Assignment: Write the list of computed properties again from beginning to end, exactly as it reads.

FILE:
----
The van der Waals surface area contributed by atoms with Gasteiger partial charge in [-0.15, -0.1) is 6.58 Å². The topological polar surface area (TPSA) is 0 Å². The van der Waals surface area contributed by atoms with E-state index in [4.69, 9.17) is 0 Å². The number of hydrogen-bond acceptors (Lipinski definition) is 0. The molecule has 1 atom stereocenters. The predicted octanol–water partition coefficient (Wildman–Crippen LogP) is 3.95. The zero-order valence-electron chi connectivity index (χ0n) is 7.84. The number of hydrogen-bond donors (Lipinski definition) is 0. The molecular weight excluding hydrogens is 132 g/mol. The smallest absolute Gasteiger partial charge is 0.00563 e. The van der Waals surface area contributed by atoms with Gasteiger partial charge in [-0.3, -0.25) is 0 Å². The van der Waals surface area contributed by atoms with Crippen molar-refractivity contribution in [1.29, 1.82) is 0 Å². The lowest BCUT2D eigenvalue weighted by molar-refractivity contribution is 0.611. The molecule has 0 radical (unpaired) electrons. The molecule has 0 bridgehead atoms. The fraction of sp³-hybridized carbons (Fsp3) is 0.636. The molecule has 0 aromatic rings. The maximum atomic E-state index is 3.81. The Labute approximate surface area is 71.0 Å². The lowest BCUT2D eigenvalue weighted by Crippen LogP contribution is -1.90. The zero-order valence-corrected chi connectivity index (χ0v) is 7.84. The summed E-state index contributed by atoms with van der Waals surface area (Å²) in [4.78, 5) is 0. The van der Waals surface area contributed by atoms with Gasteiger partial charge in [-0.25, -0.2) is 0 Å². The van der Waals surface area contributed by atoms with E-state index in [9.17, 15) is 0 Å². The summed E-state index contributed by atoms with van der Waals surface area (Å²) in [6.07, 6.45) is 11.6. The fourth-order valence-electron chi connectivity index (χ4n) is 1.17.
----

The van der Waals surface area contributed by atoms with Gasteiger partial charge in [-0.15, -0.1) is 6.58 Å². The topological polar surface area (TPSA) is 0 Å². The van der Waals surface area contributed by atoms with E-state index in [4.69, 9.17) is 0 Å². The number of hydrogen-bond acceptors (Lipinski definition) is 0. The molecule has 1 atom stereocenters. The predicted octanol–water partition coefficient (Wildman–Crippen LogP) is 3.95. The zero-order valence-electron chi connectivity index (χ0n) is 7.84. The number of hydrogen-bond donors (Lipinski definition) is 0. The molecular weight excluding hydrogens is 132 g/mol. The smallest absolute Gasteiger partial charge is 0.00563 e. The van der Waals surface area contributed by atoms with Gasteiger partial charge in [-0.3, -0.25) is 0 Å². The van der Waals surface area contributed by atoms with Crippen molar-refractivity contribution in [1.29, 1.82) is 0 Å². The lowest BCUT2D eigenvalue weighted by molar-refractivity contribution is 0.611. The molecule has 0 radical (unpaired) electrons. The molecule has 0 bridgehead atoms. The fraction of sp³-hybridized carbons (Fsp3) is 0.636. The molecule has 0 aromatic rings. The maximum atomic E-state index is 3.81. The Labute approximate surface area is 71.0 Å². The lowest BCUT2D eigenvalue weighted by Crippen LogP contribution is -1.90. The zero-order valence-corrected chi connectivity index (χ0v) is 7.84. The summed E-state index contributed by atoms with van der Waals surface area (Å²) in [4.78, 5) is 0. The van der Waals surface area contributed by atoms with Gasteiger partial charge in [-0.25, -0.2) is 0 Å². The van der Waals surface area contributed by atoms with E-state index in [9.17, 15) is 0 Å². The summed E-state index contributed by atoms with van der Waals surface area (Å²) in [6.07, 6.45) is 11.6. The fourth-order valence-electron chi connectivity index (χ4n) is 1.17.